Artificial Intelligence Investing


Valentijn van Nieuwenhuijzen, Chief Investment Officer at NN Investment Partners, the Dutch fund manager, posted the following on LinkedIn:

Last week I attended an excellent conference on Artificial Intelligence (AI) and Sentiment Analysis as applied to the field of finance, hosted by UNICOM in London. It was an inspiring experience, in which a broad range of AI specialists, sentiment data providers, academics, financial industry representatives and regulators shared their insights, innovations and applied technologies on these topics. Like many of us, I have been amazed by the digitalization of our societies and I am wondering more and more how to apply the benefits of digitalization in my personal and professional lives. This conference created a very insightful platform to get a better understand the way forward, especially in the field of asset management.

One of the interesting perspectives on the history of AI, which dates back to the early 1960s, showed how much of the technology has already been around for a long time. The big game-changer in recent years, however, has been the availability of exponentially growing amounts of “Big Data”, combined with increased computer power. This allows for a much broader and more effective utilization of AI techniques to facilitate problem-solving in a faster and more dynamic way than was previously possible, in many academic and business domains.

The conference provided fascinating examples of how to apply this in the field of finance. There was a special focus on what the new sentiment data can offer to drive stronger investment results and which new tools can extract the relevant information from sentiment and alternative data. For example, multiple examples of new “deep learning” techniques were presented on topics such as:

  • Interpreting language
  • Trading equity and bond markets with news sentiment data
  • Identifying financial bubbles through usage of social media data
  • Identifying influencers and superforecasters by analysing Twitter or Bloomberg news feeds
  • Using innovative visualisations to interpret large data samples faster and better
  • Forecasting macroeconomic variables with news data
  • Identifying risk events or investment themes through deep learning or neural networks

The line-up included Marketpsych, which presented its sentiment indices. These indices constantly score the news and other media, analyse it and extract meaning, all using AI techniques. NN IP already uses these indices in its investment processes and is cooperating closely with Marketpsych on continued development of proprietary indices.

Valentijn van Nieuwenhuijzen, NNIP with Richard Peterson, Marketpsych

Along with the amazement and inspiration, there were a couple of important takeaways from all these new data, new AI tools and new ways to apply combinations. First, it is truly fascinating to see how much the digitalization of our societies is creating new opportunities to improve business models and problem-solving in almost every industry. Second, this certainly also holds for finance – an industry that combines a somewhat counterintuitive combination of a long history of data analysis and a still relatively modest use of Big Data and AI techniques. Thirdly, the latter is changing rapidly and FinTech companies are providing a rapidly expanding universe of useful data and tools (AI or other) that can be plugged into investment decision making processes. New money managers, purely data driven machine learning and other AI techniques have started to emerge. Finally, Big Data and AI are not a holy grail. Many experts at the conference shared insights on the power and the limitations of both. Although opinions also differ amongst the speakers, most thought that smart combinations between traditional statistics, AI and openminded human oversight are all important parts of an optimal decision making or forecasting model.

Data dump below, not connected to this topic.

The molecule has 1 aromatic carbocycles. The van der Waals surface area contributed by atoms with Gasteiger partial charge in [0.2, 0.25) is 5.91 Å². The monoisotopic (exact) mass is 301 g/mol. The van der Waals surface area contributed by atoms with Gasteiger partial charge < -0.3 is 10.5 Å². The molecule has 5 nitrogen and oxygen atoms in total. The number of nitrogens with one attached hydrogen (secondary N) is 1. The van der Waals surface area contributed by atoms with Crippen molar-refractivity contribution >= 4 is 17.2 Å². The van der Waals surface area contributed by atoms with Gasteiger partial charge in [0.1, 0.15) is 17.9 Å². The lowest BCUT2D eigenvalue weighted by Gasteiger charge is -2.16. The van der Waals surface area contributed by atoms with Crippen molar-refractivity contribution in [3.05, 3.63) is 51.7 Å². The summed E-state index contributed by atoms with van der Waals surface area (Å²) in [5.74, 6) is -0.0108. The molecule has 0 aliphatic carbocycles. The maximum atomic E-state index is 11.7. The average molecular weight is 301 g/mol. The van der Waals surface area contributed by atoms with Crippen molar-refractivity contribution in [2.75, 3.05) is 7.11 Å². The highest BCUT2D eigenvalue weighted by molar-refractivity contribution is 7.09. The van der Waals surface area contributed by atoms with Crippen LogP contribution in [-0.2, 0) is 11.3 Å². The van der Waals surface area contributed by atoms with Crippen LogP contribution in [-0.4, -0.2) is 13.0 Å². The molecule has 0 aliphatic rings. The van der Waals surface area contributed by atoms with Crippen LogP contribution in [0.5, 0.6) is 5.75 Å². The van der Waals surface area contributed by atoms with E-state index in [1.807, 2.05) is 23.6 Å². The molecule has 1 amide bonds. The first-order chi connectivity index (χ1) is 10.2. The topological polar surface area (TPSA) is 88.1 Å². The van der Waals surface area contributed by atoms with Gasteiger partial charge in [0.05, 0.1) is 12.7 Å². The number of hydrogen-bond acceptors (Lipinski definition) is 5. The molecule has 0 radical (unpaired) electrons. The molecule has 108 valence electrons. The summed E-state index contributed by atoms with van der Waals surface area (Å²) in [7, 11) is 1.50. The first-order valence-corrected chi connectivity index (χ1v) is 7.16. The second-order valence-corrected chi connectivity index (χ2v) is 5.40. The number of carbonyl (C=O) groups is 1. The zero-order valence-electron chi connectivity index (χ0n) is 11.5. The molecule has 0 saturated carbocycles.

This conference enriched my insight on the way forward for AI investing and the use of sentiment and other alternative data sources in our investment approach. In the end, it is about the creativity and robustness of integrating these type of new information sources into our investment process. How it can be applied will vary across asset classes and market segments, and it will always be done in an adaptable and research-driven way. But it will be done, and I am convinced it will become an increasingly important driver of investment returns in what will be a more data-driven future, a future where smart digital augmentation of our human investment skill will prove to be a key differentiator.

More views on macroeconomics and asset allocation? Follow me on Twitter: @ValentijnvN



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